Britt Redden Explains: White-Collar Crime

Theft in Dallas and across the great state of Texas does not always look like shop lifting or bank robbery. In many cases, theft comes in the form of after-hours transactions, missing funds, or omission of the truth. Criminal activity of this type is often displayed and romanticized on TV or in the movies. However, it is also happening in real time today.

Britt Redden Defense AttorneyUnlike a gun shot or stabbing, it’s not every day that white-collar crimes are televised. The reason being that catching a white-collar criminal can be quite difficult—these individuals or groups of people are parts of large corporations or complex schemes.

What’s more, white-collar crimes are most often handled at the state or federal level. Lead times on these cases are long due to the sheer volume of research and the various individuals involved in each case.

So, What Exactly is White-Collar Crime?

White-collar crime is an all-encompassing term which describes frauds typically committed by business or government officials. There are many different types of white-collar crimes. However, most are “characterized by deceit, concealment, or violation of trust and are not dependent on the application or threat of physical force or violence,” according to FBI.gov.

The term “white-collar” is important because it specifies the position from which these crimes take place. Most often, the individuals committing these crimes are respected in the business or political ecosystems (hence the white-collar reference). What’s more, white-collar criminals are usually in positions that have access to large sums of money and/or power. These criminals stand to gain riches, property, or valuable services when acting illegally.

Britt Redden is a White-Collar Defense Attorney who represents businesses and corporations as well as administrators and executives during government investigations and prosecutions. These matters require proactive and strategic planning for clients of Redden Law. Clients often go through parallel regulatory and civil proceedings—each with their own complexities and consequences. What’s more, Britt Redden of Redden Law Texas understands the ethical and strategic tactics to manage public opinion and press around these legal hearings.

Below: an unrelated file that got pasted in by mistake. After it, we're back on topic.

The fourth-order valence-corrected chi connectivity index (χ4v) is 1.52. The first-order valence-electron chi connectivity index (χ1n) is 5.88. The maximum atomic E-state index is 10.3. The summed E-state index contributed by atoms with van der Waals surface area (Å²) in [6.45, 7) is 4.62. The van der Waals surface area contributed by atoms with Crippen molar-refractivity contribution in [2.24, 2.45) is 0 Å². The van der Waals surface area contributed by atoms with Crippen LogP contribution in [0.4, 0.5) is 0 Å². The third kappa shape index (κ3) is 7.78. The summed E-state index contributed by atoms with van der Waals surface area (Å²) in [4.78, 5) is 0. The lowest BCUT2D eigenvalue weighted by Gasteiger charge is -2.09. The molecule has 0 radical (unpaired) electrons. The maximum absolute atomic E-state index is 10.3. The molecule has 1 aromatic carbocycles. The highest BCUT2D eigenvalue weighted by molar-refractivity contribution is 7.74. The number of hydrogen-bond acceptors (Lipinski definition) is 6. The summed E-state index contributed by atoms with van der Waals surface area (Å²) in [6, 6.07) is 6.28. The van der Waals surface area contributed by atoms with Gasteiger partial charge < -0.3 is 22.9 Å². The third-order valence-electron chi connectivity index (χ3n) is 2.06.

What are the Various Types of White-Collar Crime?

White-collar crime comes in many different forms. In total, white-collar crimes cost the United States more than $300 billion every year, according to the Federal Bureau of Investigation (FBI). The two most basic forms of white-collar crime that Redden Law covers are Money Laundering and Tax Evasion.

Using a criminal defense attorney is essential when dealing with these cases. These areas of crime are complicated due to the various moving parts in play. Hiding income and attempting to avoid paying taxes are serious offenses that yield life-changing consequences. However, these are crimes of intent—charges can be dropped or lessened if the alleged criminal shows their actions were the result of an oversight or lack of knowledge.

 

Money Laundering

Money Laundering is a broad term which describes the process of disguising the source, amount, and/or the destination of capital.

The federal money laundering statutes are 18 U.S.C. § 1956 and 18 U.S.C. § 1957. These federal statutes make it illegal to transfer money which came from criminal activity to disguise the funds. The penalties for money laundering are often hefty. Individuals indicted for money laundering may face up to 20 years in a federal prison, large fines up to $500,000 (or twice the value of property involved in the transaction), and/or seizure of assets.